The Vatican

The Vatican is the smallest sovereign state in the world with the largest church in the world.

The church and the country are dominated by a huge dome,
designed by Michaelangelo in the sixteenth century.
It is as impressive from the inside as from the outside.

The whole of the interior is equally impressive, completed by Bernini in the seventeenth century in the opulent baroque style.

Bernini also designed the facade to Saint Peter's basilica.
His decision not to include tall towers on each side was very controversial.

It was Bernini's idea, too, to create the huge open plaza in front of the church,
at the center of which is an ancient Egyptian obelisk that the ancient Romans had
transported to Rome and that was moved to this location and topped with a cross.

Members of the Swiss Guard were keeping their symbolic watch, of course.

It is possible to climb to the top of the dome for interesting views of both the interior and exterior of the church.

The view affords a glimpse of Bernini's plaza in its entirety, with the semi-circular loggias on either side.
The broad avenue leading eastward and away from the plaza was created only in the mid-twentieth century.
It is called the Via della Conciliazione (Way of Reconciliation) and is named for the treaty signed
between Mussolini and the Pope, through which the Vatican state was officially created in exchange
for the Pope's surrendering of his rights over the whole of Rome and the Papal States in central Italy.

In the other direction are the private grounds of the Vatican state with buildings
that house the papal curia (center) and (right) arms of the Vatican library and museum.

In the opposite direction you can see the Tiber River as it snakes through Rome--or at least the leafy trees on its banks.

Beyond Saint Peter's Square and the Via della Conciliazione is the fortress called Castel Sant'Angelo.
It was built as a mausoleum for the Roman Emperor Hadrian, but converted in the Middle Ages
into a castle. Popes sometimes took refuge there, sometimes used it as a prison for heretics.

We walked down the Via della Conciliazione, glancing behind us at the shrinking basilica.

Below left is a model of what the Castel Sant'Angelo looked like when it was first built as a mausoleum.
Below right is what it looks like now, surrounded by a square outer wall and topped with a small dwelling
of the Renaissance era where the popes built themselves quarters for their periods of residence there.

There is not much in the interior, apart from a few displays of historical military costumes for the
papal armies of the past--but there are nice views from its top to the surrounding sights of Rome,
like Saint Peter's Basilica (below left) or the Victor Emmanuel II Monument (below right).

We began our full day at the Vatican with a tour of the museum.
It is approached by walking around the fortress walls that once protected the Popes.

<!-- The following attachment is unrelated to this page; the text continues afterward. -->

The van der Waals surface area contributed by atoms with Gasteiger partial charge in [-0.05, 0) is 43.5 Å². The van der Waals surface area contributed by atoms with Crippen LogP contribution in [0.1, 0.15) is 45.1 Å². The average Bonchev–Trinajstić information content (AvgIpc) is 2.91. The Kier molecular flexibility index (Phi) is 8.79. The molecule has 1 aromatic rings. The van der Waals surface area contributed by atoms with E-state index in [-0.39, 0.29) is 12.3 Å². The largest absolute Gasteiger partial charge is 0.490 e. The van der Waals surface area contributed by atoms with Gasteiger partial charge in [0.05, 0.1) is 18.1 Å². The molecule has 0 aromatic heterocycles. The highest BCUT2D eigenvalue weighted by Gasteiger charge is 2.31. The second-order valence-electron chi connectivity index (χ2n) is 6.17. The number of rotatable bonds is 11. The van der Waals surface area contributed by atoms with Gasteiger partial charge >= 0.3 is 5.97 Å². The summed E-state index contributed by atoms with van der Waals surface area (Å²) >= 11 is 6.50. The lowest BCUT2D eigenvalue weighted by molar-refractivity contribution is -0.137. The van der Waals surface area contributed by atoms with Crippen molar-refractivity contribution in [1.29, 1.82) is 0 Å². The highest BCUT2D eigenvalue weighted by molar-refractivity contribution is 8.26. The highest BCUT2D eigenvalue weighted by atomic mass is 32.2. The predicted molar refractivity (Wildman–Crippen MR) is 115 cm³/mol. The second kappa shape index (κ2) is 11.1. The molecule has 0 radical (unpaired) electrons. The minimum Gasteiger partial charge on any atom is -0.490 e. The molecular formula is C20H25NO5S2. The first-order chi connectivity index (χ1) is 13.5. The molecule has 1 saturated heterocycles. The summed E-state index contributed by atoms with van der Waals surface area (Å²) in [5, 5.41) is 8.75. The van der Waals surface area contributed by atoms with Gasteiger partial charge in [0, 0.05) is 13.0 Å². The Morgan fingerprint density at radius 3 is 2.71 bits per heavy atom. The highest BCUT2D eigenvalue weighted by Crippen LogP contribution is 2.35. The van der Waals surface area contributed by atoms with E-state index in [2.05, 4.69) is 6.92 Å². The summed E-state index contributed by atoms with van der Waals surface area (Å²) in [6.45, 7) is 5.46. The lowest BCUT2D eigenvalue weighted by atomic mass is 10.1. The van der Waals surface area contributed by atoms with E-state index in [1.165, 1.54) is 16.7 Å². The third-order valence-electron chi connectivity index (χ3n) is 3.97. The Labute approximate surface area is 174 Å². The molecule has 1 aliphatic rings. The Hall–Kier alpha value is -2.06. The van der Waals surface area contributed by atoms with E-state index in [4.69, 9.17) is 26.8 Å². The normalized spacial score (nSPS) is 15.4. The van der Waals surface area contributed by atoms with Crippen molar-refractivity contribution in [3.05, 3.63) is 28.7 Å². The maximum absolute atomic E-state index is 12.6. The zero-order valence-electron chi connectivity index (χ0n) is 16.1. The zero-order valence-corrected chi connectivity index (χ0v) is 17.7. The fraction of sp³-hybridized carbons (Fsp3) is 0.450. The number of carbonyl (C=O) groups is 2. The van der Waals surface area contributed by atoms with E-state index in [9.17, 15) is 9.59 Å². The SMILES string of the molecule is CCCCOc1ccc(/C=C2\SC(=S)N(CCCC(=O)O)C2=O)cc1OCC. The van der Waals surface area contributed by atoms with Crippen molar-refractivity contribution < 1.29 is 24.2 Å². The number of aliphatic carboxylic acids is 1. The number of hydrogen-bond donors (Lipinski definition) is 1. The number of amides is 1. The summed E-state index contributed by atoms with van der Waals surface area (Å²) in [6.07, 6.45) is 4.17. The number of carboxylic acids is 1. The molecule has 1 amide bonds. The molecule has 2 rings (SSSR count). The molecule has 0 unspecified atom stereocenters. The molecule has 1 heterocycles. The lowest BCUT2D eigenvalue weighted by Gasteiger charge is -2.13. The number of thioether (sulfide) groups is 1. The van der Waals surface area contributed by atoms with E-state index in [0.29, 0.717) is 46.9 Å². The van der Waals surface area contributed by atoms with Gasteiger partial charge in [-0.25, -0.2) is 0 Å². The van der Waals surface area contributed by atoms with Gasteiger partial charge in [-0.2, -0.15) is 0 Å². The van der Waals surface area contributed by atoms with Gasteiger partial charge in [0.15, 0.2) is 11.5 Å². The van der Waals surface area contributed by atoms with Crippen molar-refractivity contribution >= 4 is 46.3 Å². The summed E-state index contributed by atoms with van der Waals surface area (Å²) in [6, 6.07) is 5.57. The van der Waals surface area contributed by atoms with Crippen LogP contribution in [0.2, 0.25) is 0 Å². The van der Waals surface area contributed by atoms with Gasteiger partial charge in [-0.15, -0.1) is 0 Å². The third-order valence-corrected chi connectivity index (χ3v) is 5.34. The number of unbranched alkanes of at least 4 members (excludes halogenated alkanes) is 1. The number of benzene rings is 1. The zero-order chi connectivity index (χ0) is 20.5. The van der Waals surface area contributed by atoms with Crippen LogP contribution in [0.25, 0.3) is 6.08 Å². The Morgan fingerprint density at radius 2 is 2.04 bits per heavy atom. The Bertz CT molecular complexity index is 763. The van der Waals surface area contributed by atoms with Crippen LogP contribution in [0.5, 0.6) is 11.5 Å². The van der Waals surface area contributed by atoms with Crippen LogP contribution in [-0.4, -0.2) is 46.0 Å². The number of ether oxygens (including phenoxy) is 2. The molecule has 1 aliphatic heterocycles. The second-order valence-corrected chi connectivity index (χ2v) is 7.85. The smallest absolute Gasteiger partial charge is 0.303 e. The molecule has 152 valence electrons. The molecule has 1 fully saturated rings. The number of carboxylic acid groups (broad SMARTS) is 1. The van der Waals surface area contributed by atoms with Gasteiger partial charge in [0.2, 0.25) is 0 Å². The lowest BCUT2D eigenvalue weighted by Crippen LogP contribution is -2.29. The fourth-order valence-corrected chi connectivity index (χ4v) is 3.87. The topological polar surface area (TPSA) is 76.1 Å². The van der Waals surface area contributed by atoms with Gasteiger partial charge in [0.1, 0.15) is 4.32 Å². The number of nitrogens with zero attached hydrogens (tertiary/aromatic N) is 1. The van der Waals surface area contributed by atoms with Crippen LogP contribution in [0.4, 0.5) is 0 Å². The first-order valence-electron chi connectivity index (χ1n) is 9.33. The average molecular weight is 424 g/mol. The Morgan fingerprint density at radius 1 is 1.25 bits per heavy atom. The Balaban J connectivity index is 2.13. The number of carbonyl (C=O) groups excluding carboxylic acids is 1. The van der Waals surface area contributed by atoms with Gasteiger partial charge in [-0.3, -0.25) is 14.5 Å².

(With our tickets purchased in advance online we were able to avoid the long line and march right in!)

Inside is a maze of galleries and courtyards packed full of art treatures.

The art treasures there were astounding. Here are a few examples of them (from oldest to most recent):

Prehistoric pots and kettles from ancient peoples of the Italian peninsula.

An ancient Egyptian mummy-shaped sarcophagus, and an ancient Assyrian sculpture of men drowning.

Archaic Greek art: a sculpted horse and funeral crowns made of gold leaf.

Classical Greek vases.

Ancient Roman sculpture (often mass-produced from Greek models), from left to right: Artemis the Many-Breasted (the form of the goddess Artemis as she was
worshipped at Ephesus), Antinous (the deified lover of the Roman Emperor Hadrian), and Abundantia (the Roman goddess of plenty--note the horn of plenty she holds).

Other ancient Roman sculpture: the famous Laocoon (who together with his sons is being attacked by a giant serpent) and a personification of the
Nile River, for some reason crawling with children (note the sphinx beside his left arm and the crocodile being held by the children at his feet).

Yet more ancient Roman sculpture (there was a lot of it!): a huge room lined with shelves holding
the sorts of busts that wealthy Romans liked to have made of themselves and their ancestors.

Colorful bits of ancient Roman mosaic.

A late Roman military monument.

An early Christian funeral sarcophagus of two men buried together.

Other bits of early Christian funeral sculpture.

Russian icons.

A magnificent baroque gallery with sculpted and painted ceiling.

The famous Map Gallery, its walls lined with large sixteenth-century frescoes showing various Italian cities (Venice in the middle).

The former Papal Apartments and the Sistine Chapel end the tour. Michaelangelo was given the task of decorating the Sistine Chapel, as is very well known,
but the Renaissance artist Raphael was decorating the Papal Apartments at the same time. Raphael was said to have been so impressed by Michaelangelo's
work that he went back to one of the frescoes he had just finished, of the men who had contributed most to humanity, with Plato and Aristotle standing
at the center and framed by the arch behind them, and added in Michaelangelo's image, seated next to the block of stone at the bottom of the stairs.


Click here if you'd like to see the photos from our 2005 trip to the Vatican.

Close this page and click on another small image on the map to see other photos from our 2011 trip.